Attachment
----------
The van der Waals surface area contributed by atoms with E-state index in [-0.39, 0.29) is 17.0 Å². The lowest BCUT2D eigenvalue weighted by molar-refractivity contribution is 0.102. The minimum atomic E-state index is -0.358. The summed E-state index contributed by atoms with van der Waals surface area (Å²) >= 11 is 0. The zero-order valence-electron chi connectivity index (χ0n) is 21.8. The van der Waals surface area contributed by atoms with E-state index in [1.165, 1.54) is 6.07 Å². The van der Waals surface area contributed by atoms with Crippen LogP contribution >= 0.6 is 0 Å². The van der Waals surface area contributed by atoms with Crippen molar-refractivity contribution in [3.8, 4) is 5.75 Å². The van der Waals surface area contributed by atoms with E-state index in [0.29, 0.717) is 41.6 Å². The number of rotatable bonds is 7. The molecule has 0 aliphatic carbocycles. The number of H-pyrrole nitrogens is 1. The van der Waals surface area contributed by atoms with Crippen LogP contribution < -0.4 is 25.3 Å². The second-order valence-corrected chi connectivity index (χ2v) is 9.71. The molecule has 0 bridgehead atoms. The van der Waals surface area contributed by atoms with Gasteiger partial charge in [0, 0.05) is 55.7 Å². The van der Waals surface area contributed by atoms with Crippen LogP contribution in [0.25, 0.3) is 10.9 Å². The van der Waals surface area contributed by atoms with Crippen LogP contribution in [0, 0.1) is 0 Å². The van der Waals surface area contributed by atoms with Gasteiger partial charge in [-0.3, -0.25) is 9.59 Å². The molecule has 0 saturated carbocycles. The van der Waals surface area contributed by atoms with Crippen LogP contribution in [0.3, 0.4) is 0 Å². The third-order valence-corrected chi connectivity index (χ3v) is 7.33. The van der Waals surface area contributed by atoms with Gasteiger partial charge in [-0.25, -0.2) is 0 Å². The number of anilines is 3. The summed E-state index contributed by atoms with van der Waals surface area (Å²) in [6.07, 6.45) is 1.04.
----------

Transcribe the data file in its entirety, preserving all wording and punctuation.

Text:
The van der Waals surface area contributed by atoms with E-state index in [-0.39, 0.29) is 17.0 Å². The lowest BCUT2D eigenvalue weighted by molar-refractivity contribution is 0.102. The minimum atomic E-state index is -0.358. The summed E-state index contributed by atoms with van der Waals surface area (Å²) >= 11 is 0. The zero-order valence-electron chi connectivity index (χ0n) is 21.8. The van der Waals surface area contributed by atoms with E-state index in [1.165, 1.54) is 6.07 Å². The van der Waals surface area contributed by atoms with Crippen LogP contribution >= 0.6 is 0 Å². The van der Waals surface area contributed by atoms with Crippen molar-refractivity contribution in [3.8, 4) is 5.75 Å². The van der Waals surface area contributed by atoms with E-state index in [0.29, 0.717) is 41.6 Å². The number of rotatable bonds is 7. The molecule has 0 aliphatic carbocycles. The number of H-pyrrole nitrogens is 1. The van der Waals surface area contributed by atoms with Crippen LogP contribution < -0.4 is 25.3 Å². The second-order valence-corrected chi connectivity index (χ2v) is 9.71. The molecule has 0 bridgehead atoms. The van der Waals surface area contributed by atoms with Gasteiger partial charge in [0, 0.05) is 55.7 Å². The van der Waals surface area contributed by atoms with Crippen LogP contribution in [0.25, 0.3) is 10.9 Å². The van der Waals surface area contributed by atoms with Crippen LogP contribution in [0, 0.1) is 0 Å². The van der Waals surface area contributed by atoms with Gasteiger partial charge in [-0.3, -0.25) is 9.59 Å². The molecule has 0 saturated carbocycles. The van der Waals surface area contributed by atoms with Crippen LogP contribution in [0.3, 0.4) is 0 Å². The third-order valence-corrected chi connectivity index (χ3v) is 7.33. The van der Waals surface area contributed by atoms with Gasteiger partial charge in [-0.25, -0.2) is 0 Å². The number of anilines is 3. The summed E-state index contributed by atoms with van der Waals surface area (Å²) in [6.07, 6.45) is 1.04.